A Nordstrom employee in Portland, Oregon, was fired after making incendiary posts on Facebook threatening to kill white police officers. The man, Aaron Hodges, a sales associate for the store, linked to the Nordstrom page from his Facebook profile, and his profile picture appeared to show him inside of a store.
“Instead of slamming the police, I prefer a Kenny Fort approach,” the man’s Facebook post read. “Every time an unarmed black man is killed, you kill a decorated white officer, on his door step in front of his family.”
Hodges’ post came in reaction to both the Ferguson protests and the recent deaths of Eric Garner and several other African Americans at the hands of police. While Hodges said he knew his comment was outrageous and that he intended for it to ruffle some feathers, Nordstrom has a Code of Conduct policy that says employees should make clear that the opinions they express online are their own and not those of the company they represent. And they’re not alone: in the modern age of social media, most major companies have similar policies in place.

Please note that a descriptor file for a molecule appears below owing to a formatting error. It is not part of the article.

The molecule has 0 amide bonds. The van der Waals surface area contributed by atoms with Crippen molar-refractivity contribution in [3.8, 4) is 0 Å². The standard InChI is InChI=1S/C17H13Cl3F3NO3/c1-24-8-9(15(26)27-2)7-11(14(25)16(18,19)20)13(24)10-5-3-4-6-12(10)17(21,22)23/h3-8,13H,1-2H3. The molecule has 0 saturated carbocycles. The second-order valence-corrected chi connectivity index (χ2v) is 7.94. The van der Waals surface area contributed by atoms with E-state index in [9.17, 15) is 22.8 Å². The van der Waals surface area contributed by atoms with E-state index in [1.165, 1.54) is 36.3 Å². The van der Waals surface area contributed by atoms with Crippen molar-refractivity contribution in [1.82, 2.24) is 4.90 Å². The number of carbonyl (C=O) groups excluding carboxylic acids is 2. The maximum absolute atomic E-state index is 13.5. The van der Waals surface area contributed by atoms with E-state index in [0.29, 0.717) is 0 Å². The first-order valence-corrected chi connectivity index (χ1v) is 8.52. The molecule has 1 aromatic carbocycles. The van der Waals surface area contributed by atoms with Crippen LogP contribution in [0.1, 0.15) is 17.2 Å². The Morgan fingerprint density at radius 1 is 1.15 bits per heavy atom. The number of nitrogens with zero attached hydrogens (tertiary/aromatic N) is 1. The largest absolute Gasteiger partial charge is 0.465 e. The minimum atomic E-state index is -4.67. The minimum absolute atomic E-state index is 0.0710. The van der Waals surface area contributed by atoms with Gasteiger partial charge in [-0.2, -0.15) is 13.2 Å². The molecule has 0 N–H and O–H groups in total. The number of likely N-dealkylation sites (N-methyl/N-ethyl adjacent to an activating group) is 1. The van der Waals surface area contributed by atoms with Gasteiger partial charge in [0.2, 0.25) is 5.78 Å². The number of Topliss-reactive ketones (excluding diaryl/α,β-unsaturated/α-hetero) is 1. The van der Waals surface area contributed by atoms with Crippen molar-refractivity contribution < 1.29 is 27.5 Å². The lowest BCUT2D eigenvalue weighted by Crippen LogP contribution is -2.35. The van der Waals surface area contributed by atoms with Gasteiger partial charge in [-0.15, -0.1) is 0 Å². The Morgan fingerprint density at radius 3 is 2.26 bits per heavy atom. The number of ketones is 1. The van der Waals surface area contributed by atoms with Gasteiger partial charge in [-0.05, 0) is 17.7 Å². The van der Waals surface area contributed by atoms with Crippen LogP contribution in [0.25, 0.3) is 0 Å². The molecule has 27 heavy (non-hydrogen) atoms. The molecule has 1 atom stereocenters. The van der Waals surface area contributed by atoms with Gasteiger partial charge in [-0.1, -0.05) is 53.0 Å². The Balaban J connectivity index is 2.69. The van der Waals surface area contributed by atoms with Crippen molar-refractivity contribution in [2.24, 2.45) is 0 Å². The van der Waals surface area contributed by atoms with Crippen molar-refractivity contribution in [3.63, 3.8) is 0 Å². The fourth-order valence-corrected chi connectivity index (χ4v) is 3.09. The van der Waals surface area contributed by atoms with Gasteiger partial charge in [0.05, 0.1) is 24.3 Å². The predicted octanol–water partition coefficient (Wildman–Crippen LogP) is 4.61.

While social media can feel like a perfect venue to express your opinions, it’s worth knowing before you post something too inflammatory just what your own employer’s rules state. After all, you never know what you may have agreed to when you filled out paperwork and started your job.